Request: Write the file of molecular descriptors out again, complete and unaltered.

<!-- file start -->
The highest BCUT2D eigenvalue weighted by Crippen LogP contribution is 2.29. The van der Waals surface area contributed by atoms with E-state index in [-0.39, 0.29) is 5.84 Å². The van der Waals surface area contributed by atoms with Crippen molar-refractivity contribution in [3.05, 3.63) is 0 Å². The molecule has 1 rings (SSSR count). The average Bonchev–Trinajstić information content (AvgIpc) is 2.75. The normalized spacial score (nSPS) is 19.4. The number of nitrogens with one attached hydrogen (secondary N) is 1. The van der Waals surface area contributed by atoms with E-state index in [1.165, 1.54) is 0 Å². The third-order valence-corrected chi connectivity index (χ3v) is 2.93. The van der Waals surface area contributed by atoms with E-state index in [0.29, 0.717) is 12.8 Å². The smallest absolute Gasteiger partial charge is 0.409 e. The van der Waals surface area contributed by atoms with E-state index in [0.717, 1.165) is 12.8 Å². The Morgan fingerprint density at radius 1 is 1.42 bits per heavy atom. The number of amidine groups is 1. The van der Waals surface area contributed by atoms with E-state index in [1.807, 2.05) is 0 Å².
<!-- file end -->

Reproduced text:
The highest BCUT2D eigenvalue weighted by Crippen LogP contribution is 2.29. The van der Waals surface area contributed by atoms with E-state index in [-0.39, 0.29) is 5.84 Å². The van der Waals surface area contributed by atoms with Crippen molar-refractivity contribution in [3.05, 3.63) is 0 Å². The molecule has 1 rings (SSSR count). The average Bonchev–Trinajstić information content (AvgIpc) is 2.75. The normalized spacial score (nSPS) is 19.4. The number of nitrogens with one attached hydrogen (secondary N) is 1. The van der Waals surface area contributed by atoms with E-state index in [1.165, 1.54) is 0 Å². The third-order valence-corrected chi connectivity index (χ3v) is 2.93. The van der Waals surface area contributed by atoms with E-state index in [0.29, 0.717) is 12.8 Å². The smallest absolute Gasteiger partial charge is 0.409 e. The van der Waals surface area contributed by atoms with E-state index in [0.717, 1.165) is 12.8 Å². The Morgan fingerprint density at radius 1 is 1.42 bits per heavy atom. The number of amidine groups is 1. The van der Waals surface area contributed by atoms with E-state index in [1.807, 2.05) is 0 Å².